The table is equipped with an automatic feed mechanism and works with a feed screw. This is for cutting and the ram is adjustable for stroke.
There is a single-point cutting tool used in this machine and it has only one cutting edge. The turning tool is the best example of a single-point cutting tool. It is placed in the tool holder and also mounted on the ram.
The workpiece is clamped directly on the table for machining and it may support at another end. Ram is exhibiting the reciprocating motion. And the cutting tool holder is moved backward and forward on the surface of the workpiece.
Many of you think that the ram rotates and cutting in strokes. And it is depending on the shapes. The cutting takes place in forwarding stroke in a standard shaper machine and the backward stroke is considered to be idle.
The cutting tool got motion from the quick return mechanism and cutting depth is achieved by movement of the tool. Feed motion follows the pawl and ratchet mechanism.
Parts of Shaper Machine
The following are the main parts of the shaper machine:
- It is the most important part of the shaper. The base provides support to other machining tools. The base is hollow and made of cast iron. The hollo shape minimizes the vibration.
- The construction of the base is to handle the load of the machine.
- It is mounted on the base and made of cast iron.
- There are two guideways provided on the column on which the ram reciprocates.
- Column supports the reciprocating ram and worktable.
- The swivel of the table takes place on any angle.
- The table is clamped to become rigid to handle heavy applications.
- It is a very important part of the shaper machine.
- There are T type bolts used for clamping on the top and bottom side.
- There are guideways present on column Ram reciprocates and carry the head of the tool with a single-point cutting tool.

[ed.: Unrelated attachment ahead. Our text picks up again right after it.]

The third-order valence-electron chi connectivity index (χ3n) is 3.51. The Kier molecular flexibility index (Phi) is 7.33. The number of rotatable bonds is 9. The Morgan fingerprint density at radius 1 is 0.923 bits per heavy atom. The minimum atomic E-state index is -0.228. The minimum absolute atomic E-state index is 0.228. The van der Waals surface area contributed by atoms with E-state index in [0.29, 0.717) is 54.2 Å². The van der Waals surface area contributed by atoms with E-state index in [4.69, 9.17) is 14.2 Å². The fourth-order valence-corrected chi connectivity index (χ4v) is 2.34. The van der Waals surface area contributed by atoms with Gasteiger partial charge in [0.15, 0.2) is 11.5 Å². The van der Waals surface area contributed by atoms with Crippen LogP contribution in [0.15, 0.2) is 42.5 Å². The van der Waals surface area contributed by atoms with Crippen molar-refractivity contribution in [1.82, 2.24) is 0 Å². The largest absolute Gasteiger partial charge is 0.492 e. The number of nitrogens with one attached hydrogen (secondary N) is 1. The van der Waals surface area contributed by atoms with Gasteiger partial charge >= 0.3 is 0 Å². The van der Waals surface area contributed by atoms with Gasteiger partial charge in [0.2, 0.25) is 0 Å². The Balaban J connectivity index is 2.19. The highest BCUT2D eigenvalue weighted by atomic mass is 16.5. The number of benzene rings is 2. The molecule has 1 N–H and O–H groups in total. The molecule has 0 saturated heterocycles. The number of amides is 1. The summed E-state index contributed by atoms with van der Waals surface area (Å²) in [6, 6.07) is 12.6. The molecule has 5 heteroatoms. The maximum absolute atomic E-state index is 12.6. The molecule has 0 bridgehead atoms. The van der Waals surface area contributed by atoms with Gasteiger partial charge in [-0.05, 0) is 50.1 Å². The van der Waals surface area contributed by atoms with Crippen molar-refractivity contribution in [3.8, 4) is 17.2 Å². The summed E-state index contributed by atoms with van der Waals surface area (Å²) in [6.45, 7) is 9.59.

- The cutting action takes place on the forward stroke of ram due to the tool head present in the clapper box.
- The depth of the cut is given by the down feed screw.
- It is mounted on the surface of the table where the saddle is there.
- With the elevating screw and cross-rail, the table got the vertical motion.
- There is a horizontal motion of the table by moving the saddle with the cross-feed screw.
Application of Shaper Machine
The most common use is to machine straight, flat surfaces, but with ingenuity and some accessories, a wide range of work can be done. Other examples of its use are:
- Keyways in the boss of a pulley or gear can be machined without resorting to a dedicated broaching setup.
- Dovetail slides
- Internal splines and gear teeth.
- Keyway, spline, and gear tooth cutting in blind holes
- Cam drums with toolpaths of the type that in CNC milling terms would require 4- or 5-axis contouring or turn-mill cylindrical interpolation
- It is even possible to obviate wire EDM work in some cases. Starting from a drilled or cored hole, a shaper with a boring-bar type tool can cut internal features that don’t lend themselves to milling or boring (such as irregularly shaped holes with tight corners).
- Smoothing of a rough surface